Slow tran­si­tion to clean en­ergy ve­hi­cles

The Prince George Citizen - - Auto -

There is no deny­ing that ad­vanced tech­nol­ogy ve­hi­cles, in­clud­ing elec­tric ve­hi­cles (EVs) are the wave of the fu­ture but they are also an im­por­tant fac­tor to­day, as each of us con­sider what we can do on a per­sonal level for the en­vi­ron­ment. In­di­vid­u­als and or­ga­ni­za­tions have var­ied ideas and opin­ions about how best to in­crease the adop­tion rate of elec­tric ve­hi­cles in this prov­ince – and B.C.’s New Car Deal­ers As­so­ci­a­tion (NCDA) shares the de­sire to en­cour­age greater EV adop­tion as quickly as pos­si­ble.

Ide­ally, ad­vanced tech­nol­ogy ve­hi­cles such as electrics would be a so­lu­tion for ev­ery in­di­vid­ual and fam­ily, but that sim­ply isn’t the re­al­ity in Bri­tish Columbia at this time.

B.C. is a re­source-based prov­ince in which ge­og­ra­phy and weather in some re­gions mean an elec­tric ve­hi­cle is sim­ply not a vi­able op­tion for ev­ery fam­ily or busi­ness. In the In­te­rior and North in par­tic­u­lar, a ro­bust charg­ing net­work is re­quired be­fore we are go­ing to see greater EV adop­tion. In a prov­ince in which af­ford­abil­ity is an is­sue, the cost of newer model EVs is not nec­es­sar­ily within the reach of ev­ery in­di­vid­ual or fam­ily. Fur­ther­more, elec­tric ve­hi­cles are merely one route to re­duc­ing green­house gases – at this point in time. Newer model gaso­line pow­ered ve­hi­cles also play an im­por­tant role in re­duc­tions, as man­u­fac­tur­ers un­veil new in­ter­nal com­bus­tion mod­els that are much more fuel ef­fi­cient with each pass­ing year.

B.C. cur­rently leads the coun­try in EV adop­tion and in the past three and half years, the CEV­forBC Pro­gram has ap­proved more than 8,400 in­cen­tives for clean en­ergy ve­hi­cle pur­chases for BC res­i­dents and busi­nesses. Our As­so­ci­a­tion has cre­ated com­pe­ti­tion be­tween deal­er­ships across the prov­ince to de­ter­mine who can reach the high­est level of sales of clean en­ergy ve­hi­cles across all brands. How­ever, we can all agree more needs to be done to move as many con­sumers to elec­tric ve­hi­cles as pos­si­ble.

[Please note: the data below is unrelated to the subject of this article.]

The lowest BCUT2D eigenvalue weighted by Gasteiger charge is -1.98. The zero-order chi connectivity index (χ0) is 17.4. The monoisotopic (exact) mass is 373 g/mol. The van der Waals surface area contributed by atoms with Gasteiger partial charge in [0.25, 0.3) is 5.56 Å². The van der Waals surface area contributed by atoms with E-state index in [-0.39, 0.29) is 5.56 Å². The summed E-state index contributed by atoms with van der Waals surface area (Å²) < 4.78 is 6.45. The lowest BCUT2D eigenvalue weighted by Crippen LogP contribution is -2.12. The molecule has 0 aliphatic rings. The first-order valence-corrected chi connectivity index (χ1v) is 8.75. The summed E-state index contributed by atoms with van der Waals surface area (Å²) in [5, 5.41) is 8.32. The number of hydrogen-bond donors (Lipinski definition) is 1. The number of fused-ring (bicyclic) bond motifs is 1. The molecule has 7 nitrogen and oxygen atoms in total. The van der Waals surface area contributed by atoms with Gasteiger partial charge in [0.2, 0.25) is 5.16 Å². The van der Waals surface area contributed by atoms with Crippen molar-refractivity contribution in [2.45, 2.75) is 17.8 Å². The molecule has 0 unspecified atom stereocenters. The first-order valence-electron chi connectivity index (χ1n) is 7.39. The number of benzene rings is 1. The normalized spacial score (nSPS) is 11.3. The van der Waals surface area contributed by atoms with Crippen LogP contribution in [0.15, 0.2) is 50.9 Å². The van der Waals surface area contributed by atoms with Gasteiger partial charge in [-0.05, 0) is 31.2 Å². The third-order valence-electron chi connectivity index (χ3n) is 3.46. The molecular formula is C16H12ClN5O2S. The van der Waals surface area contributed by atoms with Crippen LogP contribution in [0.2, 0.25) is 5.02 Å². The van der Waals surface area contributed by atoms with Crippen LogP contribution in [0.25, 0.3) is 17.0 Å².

Some would sug­gest that auto man­u­fac­tur­ers should be forced to sell an ar­bi­trary min­i­mum num­ber of elec­tric ve­hi­cles in our market as one so­lu­tion, but we be­lieve such an ap­proach would be counter-pro­duc­tive and not pos­si­ble. Even with am­bi­tious in­creases in EV pur­chases by B.C. con­sumers, the only way to meet reg­u­lated quo­tas would be to re­strict the sale of new non-EV ve­hi­cles to the prov­ince in or­der avoid penal­ties. As a re­sult, many Bri­tish Columbians would be pre­vented from buy­ing a ve­hi­cle that meets their fam­ily’s needs or that of their busi­ness.

It would also mean ad­di­tional costs to man­u­fac­tur­ers who would have no choice but to add those costs across all their new ve­hi­cle line­ups.

New Car Deal­ers ad­vo­cate an ap­proach through which mem­bers con­tinue to ed­u­cate con­sumers, there is on­go­ing plan­ning and in­vest­ment in in­fra­struc­ture to sup­port greater elec­tric ve­hi­cle us­age and op­por­tu­ni­ties, while main­tain­ing ve­hi­cle point of sale pur­chase in­cen­tives – so the re­al­i­ties that are ob­sta­cles to­day, aren’t ob­sta­cles in the fu­ture.

Blair Qualey is pres­i­dent and CEO of the New Car Deal­ers As­so­ci­a­tion of B.C. bqua­[email protected]­cardeal­


An elec­tric ve­hi­cle charg­ing sign is pic­tured in Squamish, B.C., in 2016.


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